Economists monitor economic data of the country using national income accounting – collects statistics on production, income, investments, and savings This data is collected and presented to the government and maintained by the Department of Commerce
The MOST IMPORTANT measure that is collected is GDP – the dollar value of all final goods and services produced within a country’s borders in a given year. The definition itself is worded that each piece must be looked at individually
Dollar value is the total selling prices of all goods and services produced in a country in a given year Final goods and services are the products sold to consumers in a given year Produced within a country’s borders means that anything produced in the U. S. is counted (Kia plant in Ohio)
1. Intermediate goods – products/services used to make final products. a. Ex: Car tires (intermediate good) aren’t counted if they are going onto a brand new car (final good). b. Avoids multiple counting2. Nonproduction Transactions a. Transfer Payments (public or private) – money is given for no service/product. Ex: $ as a gift, welfare, social security. b. Stocks & Bonds transactions3. Sale of USED goods4. Non-market Transactions Ex: Time & effort you spend fixing up your car.5. Underground Economy – no record exists of the transaction. Ex: babysitting, lawn mowing, maid services, drug trade
GDP Basics: Always expressed in terms of $. Primary measure of economy’s performance. Calculated using either the expenditure approach or the income approach. Increases in GDP are desirable When the government looks at GDP, the measurement must be as accurate as possible
To calculate GDP, one way is the Expenditure approach Economists estimate the annual expenditures ($ spent) on four categories: Consumer Business Government Net imports/exports This total equals GDP – practical approach
Another way to measure GDP is the income approach – provides better accuracy This approach adds up all the incomes in the economy (ex. Income from selling a house for $115,000)
Nominal GDP is GDP measured in current prices - GDP unadjusted for inflation or deflation of prices. Uses current year’s prices Real GDP is GDP expressed in constant, or unchanging, prices - GDP that has been adjusted for inflation/deflation. Reflects price changes so that you may compare if production increased or if higher prices simply caused a higher nominal GDP. (Remember: GDP measures the goods/service produced in one year.)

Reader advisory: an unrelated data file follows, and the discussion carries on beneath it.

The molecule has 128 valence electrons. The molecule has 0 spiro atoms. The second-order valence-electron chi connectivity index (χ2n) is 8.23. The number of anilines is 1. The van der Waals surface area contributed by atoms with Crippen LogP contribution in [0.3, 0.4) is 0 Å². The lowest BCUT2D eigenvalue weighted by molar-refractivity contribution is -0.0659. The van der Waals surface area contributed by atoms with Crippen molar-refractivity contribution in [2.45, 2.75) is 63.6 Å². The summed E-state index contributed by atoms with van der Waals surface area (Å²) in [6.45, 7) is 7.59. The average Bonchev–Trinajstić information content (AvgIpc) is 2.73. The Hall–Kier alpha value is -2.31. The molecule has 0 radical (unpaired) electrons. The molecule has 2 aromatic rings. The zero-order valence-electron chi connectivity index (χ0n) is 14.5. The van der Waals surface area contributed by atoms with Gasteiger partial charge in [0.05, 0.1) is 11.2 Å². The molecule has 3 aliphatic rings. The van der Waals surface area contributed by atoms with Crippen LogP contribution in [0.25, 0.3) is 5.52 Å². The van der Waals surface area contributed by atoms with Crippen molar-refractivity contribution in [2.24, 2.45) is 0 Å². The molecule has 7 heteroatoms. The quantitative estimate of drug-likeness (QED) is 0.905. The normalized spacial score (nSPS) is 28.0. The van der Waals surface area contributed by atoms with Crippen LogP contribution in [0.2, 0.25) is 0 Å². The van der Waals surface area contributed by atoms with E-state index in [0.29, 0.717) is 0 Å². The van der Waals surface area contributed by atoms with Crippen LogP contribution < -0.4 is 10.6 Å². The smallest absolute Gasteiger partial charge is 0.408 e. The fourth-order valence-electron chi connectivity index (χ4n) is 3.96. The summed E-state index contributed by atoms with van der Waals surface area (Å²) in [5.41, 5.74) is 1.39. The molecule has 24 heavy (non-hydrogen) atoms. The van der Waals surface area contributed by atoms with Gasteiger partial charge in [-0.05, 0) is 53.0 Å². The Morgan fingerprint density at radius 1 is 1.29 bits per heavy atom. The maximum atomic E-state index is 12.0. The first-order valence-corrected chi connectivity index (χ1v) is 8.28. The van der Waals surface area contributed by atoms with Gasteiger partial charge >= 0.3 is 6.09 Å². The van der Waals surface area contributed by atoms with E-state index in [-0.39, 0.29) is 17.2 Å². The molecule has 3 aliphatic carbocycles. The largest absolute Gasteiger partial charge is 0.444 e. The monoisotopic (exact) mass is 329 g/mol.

Even though GDP is the primary economic measure, others are also taken GDP is used to determine 5 other economic measures including: GNP Depreciation
GNP is the annual income earned by U. S.-owned firms and U. S. citizens It is calculated by: GDP + income earned outside the U. S. – income earned by foreign firms and citizens inside the U. S. = GNP GNP does not account for depreciation – the loss of the value of capital equipment that results from normal wear and tear So, GNP – Depreciation = Net National Product (NNP) NNP is the output made after the adjustment for depreciation
NNP does not account for another factor that reflects the cost of doing business – taxes So NNP – taxes (sales and exercise) = National Income (NI) We can then figure out how much individuals make that they can then spend, called Personal Income (PI) So PI = Other household income + Money business pays out (SS, Income taxes, etc.) – National Income Then, we look at how much a person actually has to spend after taxes, called Disposable Personal Income (DPI) = Personal income – taxes Personal Taxes include income, property, estate, etc.
A business cycle is a period of economic expansion followed by a period of economic contraction These are not minor ups and downs – they are major changes to GDP There are typically 4 phases of a business cycle: Expansion Peak Contraction Trough
Expansion is a period of economic growth measured by a rise of in real GDP In this phase the economy as a whole enjoys plentiful jobs and a falling unemployment rate Economic growth is a steady, long-term increase in GDP
Peakoccurs when GDP stops rising – it has reached the pinnacle of economic expansion
Contraction occurs after a peak, when the economy enters a period of economic decline marked by falling GDP Other conditions may like unemployment and price may vary Economists have different terms to describe the severity of a contraction: Recession – exists if real GDP falls for 2 consecutive quarters (6 months) – unemployment normally 6 to 10 months Depression – exists if a recession is esp. long and severe – high unemployment and low output Stagflation – exists if real GDP declines (output) and prices rise (inflation)